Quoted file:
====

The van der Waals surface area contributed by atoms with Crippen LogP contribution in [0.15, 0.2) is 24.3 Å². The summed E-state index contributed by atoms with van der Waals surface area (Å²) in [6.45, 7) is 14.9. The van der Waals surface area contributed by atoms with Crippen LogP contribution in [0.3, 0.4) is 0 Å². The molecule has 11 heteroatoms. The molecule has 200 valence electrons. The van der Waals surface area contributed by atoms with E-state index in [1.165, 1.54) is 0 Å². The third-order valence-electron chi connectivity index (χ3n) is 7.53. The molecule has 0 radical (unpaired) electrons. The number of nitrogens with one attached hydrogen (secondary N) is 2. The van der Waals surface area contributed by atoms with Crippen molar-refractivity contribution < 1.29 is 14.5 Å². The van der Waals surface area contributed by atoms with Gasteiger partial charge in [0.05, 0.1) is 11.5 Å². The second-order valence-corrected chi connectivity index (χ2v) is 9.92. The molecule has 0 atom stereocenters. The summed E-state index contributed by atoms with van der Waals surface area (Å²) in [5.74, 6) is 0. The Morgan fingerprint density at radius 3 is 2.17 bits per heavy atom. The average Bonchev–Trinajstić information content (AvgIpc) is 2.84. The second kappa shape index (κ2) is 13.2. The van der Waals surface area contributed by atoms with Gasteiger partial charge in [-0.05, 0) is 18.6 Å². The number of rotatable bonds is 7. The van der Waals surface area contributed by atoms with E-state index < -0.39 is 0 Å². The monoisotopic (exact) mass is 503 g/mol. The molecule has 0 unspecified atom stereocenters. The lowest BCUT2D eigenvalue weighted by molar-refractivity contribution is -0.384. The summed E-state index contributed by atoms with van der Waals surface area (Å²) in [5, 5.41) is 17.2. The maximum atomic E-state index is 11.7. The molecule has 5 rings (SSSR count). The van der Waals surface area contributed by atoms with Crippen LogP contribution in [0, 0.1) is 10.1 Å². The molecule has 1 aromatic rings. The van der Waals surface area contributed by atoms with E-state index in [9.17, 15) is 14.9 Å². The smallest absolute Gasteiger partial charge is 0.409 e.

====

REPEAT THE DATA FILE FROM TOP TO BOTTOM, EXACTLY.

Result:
The van der Waals surface area contributed by atoms with Crippen LogP contribution in [0.15, 0.2) is 24.3 Å². The summed E-state index contributed by atoms with van der Waals surface area (Å²) in [6.45, 7) is 14.9. The van der Waals surface area contributed by atoms with Crippen LogP contribution in [0.3, 0.4) is 0 Å². The molecule has 11 heteroatoms. The molecule has 200 valence electrons. The van der Waals surface area contributed by atoms with E-state index in [1.165, 1.54) is 0 Å². The third-order valence-electron chi connectivity index (χ3n) is 7.53. The molecule has 0 radical (unpaired) electrons. The number of nitrogens with one attached hydrogen (secondary N) is 2. The van der Waals surface area contributed by atoms with Crippen molar-refractivity contribution < 1.29 is 14.5 Å². The van der Waals surface area contributed by atoms with Gasteiger partial charge in [0.05, 0.1) is 11.5 Å². The second-order valence-corrected chi connectivity index (χ2v) is 9.92. The molecule has 0 atom stereocenters. The summed E-state index contributed by atoms with van der Waals surface area (Å²) in [5.74, 6) is 0. The Morgan fingerprint density at radius 3 is 2.17 bits per heavy atom. The average Bonchev–Trinajstić information content (AvgIpc) is 2.84. The second kappa shape index (κ2) is 13.2. The van der Waals surface area contributed by atoms with Gasteiger partial charge in [-0.05, 0) is 18.6 Å². The number of rotatable bonds is 7. The van der Waals surface area contributed by atoms with E-state index < -0.39 is 0 Å². The monoisotopic (exact) mass is 503 g/mol. The molecule has 0 unspecified atom stereocenters. The lowest BCUT2D eigenvalue weighted by molar-refractivity contribution is -0.384. The summed E-state index contributed by atoms with van der Waals surface area (Å²) in [5, 5.41) is 17.2. The maximum atomic E-state index is 11.7. The molecule has 5 rings (SSSR count). The van der Waals surface area contributed by atoms with Crippen LogP contribution in [0, 0.1) is 10.1 Å². The molecule has 1 aromatic rings. The van der Waals surface area contributed by atoms with E-state index in [9.17, 15) is 14.9 Å². The smallest absolute Gasteiger partial charge is 0.409 e.